Article Text

Download PDFPDF

M30 Effect of dose reductions and/or interruptions on the efficacy of nintedanib in patients with idiopathic pulmonary fibrosis (ipf): subgroup analysis of the inpulsis trials
  1. TM Maher1,
  2. Y Inoue2,
  3. AH Case3,
  4. W Sakamoto4,
  5. S Stowasser5,
  6. WA Wuyts6
  1. 1National Institute for Health Research Biomedical Research Unit, Royal Brompton and Harefield NHS Foundation Trust, and National Heart and Lung Institute, Imperial College, London, UK
  2. 2Clinical Research Centre, National Hospital Organisation Kinki-Chuo Chest Medical Centre, Osaka, Japan
  3. 3Piedmont Healthcare, Atlanta, Georgia, US
  4. 4Nippon Boehringer Ingelheim Co. Ltd, Tokyo, Japan
  5. 5Boehringer Ingelheim Pharma GmbH and Co. KG, Ingelheim am Rhein, Germany
  6. 6Department of Respiratory Medicine, University Hospitals Leuven, Leuven, Belgium


Introduction and Aim The efficacy and safety of nintedanib in patients with IPF were assessed in two replicate Phase III placebo-controlled INPULSIS trials. In both trials, nintedanib reduced disease progression by reducing decline in FVC. The recommended dose of nintedanib was 150 mg bid, but dose reductions to 100 mg bid and treatment interruptions were allowed for the management of adverse events. Following dose reduction, the dose could be re-escalated to 150 mg bid. We assessed whether dose reductions and/or treatment interruptions influenced the effect of nintedanib on reducing FVC decline.

Methods We assessed change from baseline in FVC (mL) at week 52 in subgroups of patients by their last dose (150 mg bid or 100 mg bid) and whether they had experienced a dose reduction and/or treatment interruption using pooled data from both INPULSIS trials. Patients who prematurely discontinued trial medication but had an FVC value at week 52 were included in the analysis. Analyses were descriptive and based on observed cases.

Results A total of 864 patients were included in the analysis (519 treated with nintedanib, 345 with placebo). Most (75%) patients did not have a dose reduction or treatment interruption. Mean (SD) changes from baseline in FVC at week 52 in subgroups by dose are shown in the Table. In patients who took nintedanib 150 mg bid as their last dose, absolute mean changes from baseline in FVC at week 52 were −118 mL and −90 mL in patients who did and did not have any prior dose reduction and/or treatment interruption, respectively. In patients who took nintedanib 100 mg bid as their last dose, mean change from baseline in FVC at week 52 was −74 mL. These changes were consistent with the decline in FVC observed in the whole nintedanib group (−89 mL).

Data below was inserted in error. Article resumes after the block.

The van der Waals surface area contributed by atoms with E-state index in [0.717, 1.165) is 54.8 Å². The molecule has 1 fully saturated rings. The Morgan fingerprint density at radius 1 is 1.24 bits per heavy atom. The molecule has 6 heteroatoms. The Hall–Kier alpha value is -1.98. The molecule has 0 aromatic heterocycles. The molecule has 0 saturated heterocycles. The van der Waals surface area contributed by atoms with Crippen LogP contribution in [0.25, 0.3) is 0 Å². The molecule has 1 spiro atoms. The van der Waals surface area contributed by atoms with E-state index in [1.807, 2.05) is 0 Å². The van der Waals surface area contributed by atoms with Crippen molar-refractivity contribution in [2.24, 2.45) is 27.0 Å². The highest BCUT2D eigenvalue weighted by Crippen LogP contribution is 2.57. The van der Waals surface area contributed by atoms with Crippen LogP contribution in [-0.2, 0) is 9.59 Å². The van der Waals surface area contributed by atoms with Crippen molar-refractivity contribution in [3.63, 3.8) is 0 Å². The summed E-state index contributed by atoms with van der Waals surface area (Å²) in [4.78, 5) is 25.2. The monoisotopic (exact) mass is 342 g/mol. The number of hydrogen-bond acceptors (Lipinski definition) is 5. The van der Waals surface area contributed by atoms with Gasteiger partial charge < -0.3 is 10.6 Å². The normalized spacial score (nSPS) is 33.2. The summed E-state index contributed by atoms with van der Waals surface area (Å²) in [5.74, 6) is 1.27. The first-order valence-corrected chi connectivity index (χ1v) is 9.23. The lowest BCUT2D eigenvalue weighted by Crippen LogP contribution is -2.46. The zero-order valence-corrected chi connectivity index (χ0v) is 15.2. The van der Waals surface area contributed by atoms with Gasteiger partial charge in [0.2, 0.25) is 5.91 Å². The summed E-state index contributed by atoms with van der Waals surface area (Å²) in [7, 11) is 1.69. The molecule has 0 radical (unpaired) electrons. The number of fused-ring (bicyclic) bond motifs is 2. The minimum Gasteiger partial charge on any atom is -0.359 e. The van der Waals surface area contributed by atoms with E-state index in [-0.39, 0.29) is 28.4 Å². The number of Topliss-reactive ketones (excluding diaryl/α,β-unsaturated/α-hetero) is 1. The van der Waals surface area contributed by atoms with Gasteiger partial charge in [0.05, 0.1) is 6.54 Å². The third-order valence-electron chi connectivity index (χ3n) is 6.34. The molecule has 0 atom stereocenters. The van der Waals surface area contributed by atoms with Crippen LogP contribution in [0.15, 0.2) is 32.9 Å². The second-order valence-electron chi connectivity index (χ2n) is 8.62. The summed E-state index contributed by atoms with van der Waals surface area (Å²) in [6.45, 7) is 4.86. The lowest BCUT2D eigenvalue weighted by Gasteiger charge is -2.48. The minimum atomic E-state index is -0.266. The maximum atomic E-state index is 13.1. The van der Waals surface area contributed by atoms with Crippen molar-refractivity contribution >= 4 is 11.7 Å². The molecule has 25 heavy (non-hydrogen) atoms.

Conclusion Pooled data from the INPULSIS trials show that decline in FVC was similar in patients treated with nintedanib irrespective of whether they had dose reductions and/or treatment interruptions. These Results suggest that the dosing regimen used in the INPULSIS trials was effective at reducing disease progression in patients with IPF.

Please refer to page A261 for declarations of interest in relation to abstract M30.

Abstract M30 Table 1

Change from baseline in FVC (mL) at week 52 by dose subgroups in INPULSIS

Statistics from

Request Permissions

If you wish to reuse any or all of this article please use the link below which will take you to the Copyright Clearance Center’s RightsLink service. You will be able to get a quick price and instant permission to reuse the content in many different ways.